The first few miles felt hard, but just in my throat/nose. Ugh! My legs felt great. But, I wanted to make sure that I could at least maintain that level of discomfort, while staying adequately hydrated, so I stopped at each aid station, walked, and drank a cup of water.

Of course, since it wasn’t hot (the weather was actually pretty perfect, beside it being a little windy), I wasn’t sweating a ton, so before long, I realized I had to pee.

5 – 8:03 (includes pee stop)

I was back on the course, and feeling…okay.

6- 7:39, 7-7:40, 8-8:26, 9-8:05, 10-8:20

In this portion of the race, we encountered a few hills. I walked up each one, and ran down. I didn’t see the point in overexerting myself, as I was able to catch up a bit on those downhills.

It was then that I realized I could maintain a pretty good average (my watch screen had current lap pace, and average displayed) if I could just bump it up a little. I still continued walking through aid stations, then picking it back up after drinking either water or the on-course hydration (around halfway through I started drinking the nuun).

11- 7:58, 12-7:44, 13-6:55 (BEST MILE ALL RACE!)

I was feeling home free around Mile 12, and thought I could PR if I hit a good last split. I was in no mental condition to actually calculate what that PR would be, but I figured it’d be pretty good! In Mile 13, the song “Bullet for your Sweetheart” by Make Out Monday came on and the lyric “She’s taken em’ down one by one” seemed to perfectly synchronize with runners I started to overtake!

I was feeling pumped! Until my watch beeped at Mile 13, and the finish was NOWHERE in sight. Sure, I was feeling good, but not to the point I could keep that pace up…for another half mile! Wow, did I overrun that or what?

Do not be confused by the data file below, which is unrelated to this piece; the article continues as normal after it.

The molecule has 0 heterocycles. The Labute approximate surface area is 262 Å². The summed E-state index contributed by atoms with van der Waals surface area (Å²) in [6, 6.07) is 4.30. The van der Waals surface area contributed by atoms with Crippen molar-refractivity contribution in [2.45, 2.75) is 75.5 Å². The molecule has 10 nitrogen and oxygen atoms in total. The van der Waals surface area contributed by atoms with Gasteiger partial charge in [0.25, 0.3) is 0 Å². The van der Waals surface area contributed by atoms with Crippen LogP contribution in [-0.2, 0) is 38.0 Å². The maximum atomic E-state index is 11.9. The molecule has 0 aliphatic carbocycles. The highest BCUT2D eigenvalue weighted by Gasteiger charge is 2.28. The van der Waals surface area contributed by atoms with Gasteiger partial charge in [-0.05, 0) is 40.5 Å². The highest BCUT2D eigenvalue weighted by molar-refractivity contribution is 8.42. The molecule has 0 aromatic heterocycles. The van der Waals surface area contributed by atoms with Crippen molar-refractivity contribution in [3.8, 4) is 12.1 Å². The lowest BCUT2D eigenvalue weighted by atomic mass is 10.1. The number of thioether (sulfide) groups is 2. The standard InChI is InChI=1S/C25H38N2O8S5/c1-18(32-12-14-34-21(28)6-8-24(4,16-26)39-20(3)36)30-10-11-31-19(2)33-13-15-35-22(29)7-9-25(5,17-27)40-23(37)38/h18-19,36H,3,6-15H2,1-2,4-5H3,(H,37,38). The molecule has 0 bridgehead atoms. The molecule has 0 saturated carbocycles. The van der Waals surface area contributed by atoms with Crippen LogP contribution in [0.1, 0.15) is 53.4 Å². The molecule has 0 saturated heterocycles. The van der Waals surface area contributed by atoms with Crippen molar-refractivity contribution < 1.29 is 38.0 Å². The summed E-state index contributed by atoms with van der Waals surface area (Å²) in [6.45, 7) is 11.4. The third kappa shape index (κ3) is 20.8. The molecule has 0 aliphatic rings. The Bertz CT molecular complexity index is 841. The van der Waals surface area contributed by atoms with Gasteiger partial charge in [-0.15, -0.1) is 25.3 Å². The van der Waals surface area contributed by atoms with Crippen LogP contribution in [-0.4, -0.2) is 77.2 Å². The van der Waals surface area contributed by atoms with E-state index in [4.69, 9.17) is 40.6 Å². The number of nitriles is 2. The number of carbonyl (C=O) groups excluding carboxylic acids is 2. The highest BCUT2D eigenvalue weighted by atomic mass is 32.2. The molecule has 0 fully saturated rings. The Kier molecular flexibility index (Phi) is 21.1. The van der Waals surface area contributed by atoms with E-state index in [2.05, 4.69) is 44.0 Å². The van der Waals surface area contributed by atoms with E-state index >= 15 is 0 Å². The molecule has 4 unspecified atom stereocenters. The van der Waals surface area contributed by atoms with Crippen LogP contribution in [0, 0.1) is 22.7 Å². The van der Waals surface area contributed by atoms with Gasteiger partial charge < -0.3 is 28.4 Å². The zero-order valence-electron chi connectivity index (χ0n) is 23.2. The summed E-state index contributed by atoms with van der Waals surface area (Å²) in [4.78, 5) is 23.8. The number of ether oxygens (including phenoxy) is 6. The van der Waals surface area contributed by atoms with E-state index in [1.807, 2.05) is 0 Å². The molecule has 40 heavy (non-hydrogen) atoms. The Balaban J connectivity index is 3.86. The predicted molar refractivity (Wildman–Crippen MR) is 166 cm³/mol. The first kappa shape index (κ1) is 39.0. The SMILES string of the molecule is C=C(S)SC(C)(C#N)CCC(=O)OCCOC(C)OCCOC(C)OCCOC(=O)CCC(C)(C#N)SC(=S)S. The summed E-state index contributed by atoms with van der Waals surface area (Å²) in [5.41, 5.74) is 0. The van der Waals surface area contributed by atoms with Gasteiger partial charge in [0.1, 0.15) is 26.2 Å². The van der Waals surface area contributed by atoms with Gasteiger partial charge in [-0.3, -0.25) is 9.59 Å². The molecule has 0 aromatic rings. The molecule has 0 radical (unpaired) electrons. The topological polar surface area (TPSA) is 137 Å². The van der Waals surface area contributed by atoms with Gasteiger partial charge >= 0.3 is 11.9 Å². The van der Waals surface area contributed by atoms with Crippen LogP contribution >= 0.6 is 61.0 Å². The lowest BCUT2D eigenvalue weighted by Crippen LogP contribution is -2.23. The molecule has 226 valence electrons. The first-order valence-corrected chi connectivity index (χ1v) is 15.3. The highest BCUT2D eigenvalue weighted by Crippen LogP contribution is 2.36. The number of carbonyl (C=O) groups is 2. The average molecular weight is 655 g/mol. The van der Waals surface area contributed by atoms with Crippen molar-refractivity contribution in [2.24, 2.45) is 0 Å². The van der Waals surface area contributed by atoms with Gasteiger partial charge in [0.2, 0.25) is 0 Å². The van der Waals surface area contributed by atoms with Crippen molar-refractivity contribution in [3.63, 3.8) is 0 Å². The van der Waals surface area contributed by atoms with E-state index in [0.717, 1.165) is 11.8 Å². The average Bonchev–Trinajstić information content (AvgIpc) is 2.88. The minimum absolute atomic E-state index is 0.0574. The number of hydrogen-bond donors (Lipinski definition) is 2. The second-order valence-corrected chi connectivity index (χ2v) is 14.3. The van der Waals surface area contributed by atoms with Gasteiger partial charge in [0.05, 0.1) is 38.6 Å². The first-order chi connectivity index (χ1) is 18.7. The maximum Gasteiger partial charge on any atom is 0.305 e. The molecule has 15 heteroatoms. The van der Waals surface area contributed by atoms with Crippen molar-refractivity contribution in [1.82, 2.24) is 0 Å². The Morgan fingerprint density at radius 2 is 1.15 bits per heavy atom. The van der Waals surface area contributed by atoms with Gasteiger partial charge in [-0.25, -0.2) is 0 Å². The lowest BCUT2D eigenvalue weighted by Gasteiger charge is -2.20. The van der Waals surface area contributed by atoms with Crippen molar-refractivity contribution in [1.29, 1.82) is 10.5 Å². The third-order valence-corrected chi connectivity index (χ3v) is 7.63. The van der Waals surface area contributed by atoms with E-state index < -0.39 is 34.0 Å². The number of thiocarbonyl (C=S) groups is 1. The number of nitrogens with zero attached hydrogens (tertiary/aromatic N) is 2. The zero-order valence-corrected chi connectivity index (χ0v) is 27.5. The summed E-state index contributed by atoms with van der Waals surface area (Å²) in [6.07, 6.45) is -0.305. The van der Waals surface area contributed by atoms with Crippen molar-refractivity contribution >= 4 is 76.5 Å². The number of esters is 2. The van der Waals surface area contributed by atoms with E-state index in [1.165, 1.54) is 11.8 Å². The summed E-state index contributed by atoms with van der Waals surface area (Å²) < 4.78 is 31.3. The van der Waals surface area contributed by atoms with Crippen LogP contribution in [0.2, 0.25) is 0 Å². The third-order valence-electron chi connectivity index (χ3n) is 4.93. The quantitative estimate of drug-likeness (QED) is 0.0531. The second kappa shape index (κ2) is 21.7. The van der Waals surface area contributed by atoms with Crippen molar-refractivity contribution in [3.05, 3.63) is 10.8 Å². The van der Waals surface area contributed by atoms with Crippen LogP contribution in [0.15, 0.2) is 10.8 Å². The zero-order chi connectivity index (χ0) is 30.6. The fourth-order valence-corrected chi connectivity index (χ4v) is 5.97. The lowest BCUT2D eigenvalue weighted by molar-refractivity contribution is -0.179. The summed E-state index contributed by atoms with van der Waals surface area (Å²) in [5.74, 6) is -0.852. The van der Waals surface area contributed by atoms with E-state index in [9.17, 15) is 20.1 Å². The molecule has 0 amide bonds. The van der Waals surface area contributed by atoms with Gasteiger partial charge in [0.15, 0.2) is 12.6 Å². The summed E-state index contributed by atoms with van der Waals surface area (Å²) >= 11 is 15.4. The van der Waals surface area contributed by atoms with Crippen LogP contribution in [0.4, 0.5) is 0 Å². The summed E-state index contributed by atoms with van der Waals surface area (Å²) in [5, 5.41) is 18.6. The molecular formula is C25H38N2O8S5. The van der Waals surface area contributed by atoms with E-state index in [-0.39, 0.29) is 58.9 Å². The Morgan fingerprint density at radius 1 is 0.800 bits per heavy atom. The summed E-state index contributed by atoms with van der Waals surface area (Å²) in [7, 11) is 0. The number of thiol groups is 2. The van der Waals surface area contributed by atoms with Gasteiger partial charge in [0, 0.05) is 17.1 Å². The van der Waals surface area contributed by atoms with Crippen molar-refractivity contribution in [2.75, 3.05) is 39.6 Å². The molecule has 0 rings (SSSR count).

But it was all worth it, because right near the finish line (which seemed impossibly far away, since the last bit of the race was a long straightaway on Naito), was seeing my kiddos!

Last .5 – 7:04

Phew! I hit end on my Garmin, and it said 1:44:45, which would be a 4 second PR from Iron Horse, but…official results posted later said 1:45:46? And technically, if I ran 13.5, my new Strava PR was recorded, at 1:42:41 (for 13.1).

So, although the times are to be debated (LOL), I can say that I was happy about my results, especially since I’m here, a day later, and still sniffling and sneezing. This race gave me the confident to realize I can push a stronger pace, and even run a speedy mile late in an endurance event!

Post-race was great, we got some great freebies, including Salt&Straw ice cream, Voodoo donuts, Franz grilled cheese, and pizza! Nevermind the fact that Abby and Ellie munched most of that (LOL) but it was great to be finished, and with a result I could be proud of.

I look forward to a few days of rest, then getting back in with a new strength routine, and mileage maintenance before my next big goal…June MARATHON!







RECAP: Iron Horse Half


Today, I ran half marathon #29, and, spoiler alert, I accidentally-ish ran a PR (finally bested my ZOOMA time from 2014).

I still owe this blog a post on my updated running goals, but that’ll have to come later, as I am going to attempt a shot at writing a recap (which I haven’t done since January, yikes!), while the details are still fresh in my head.

So, here we go…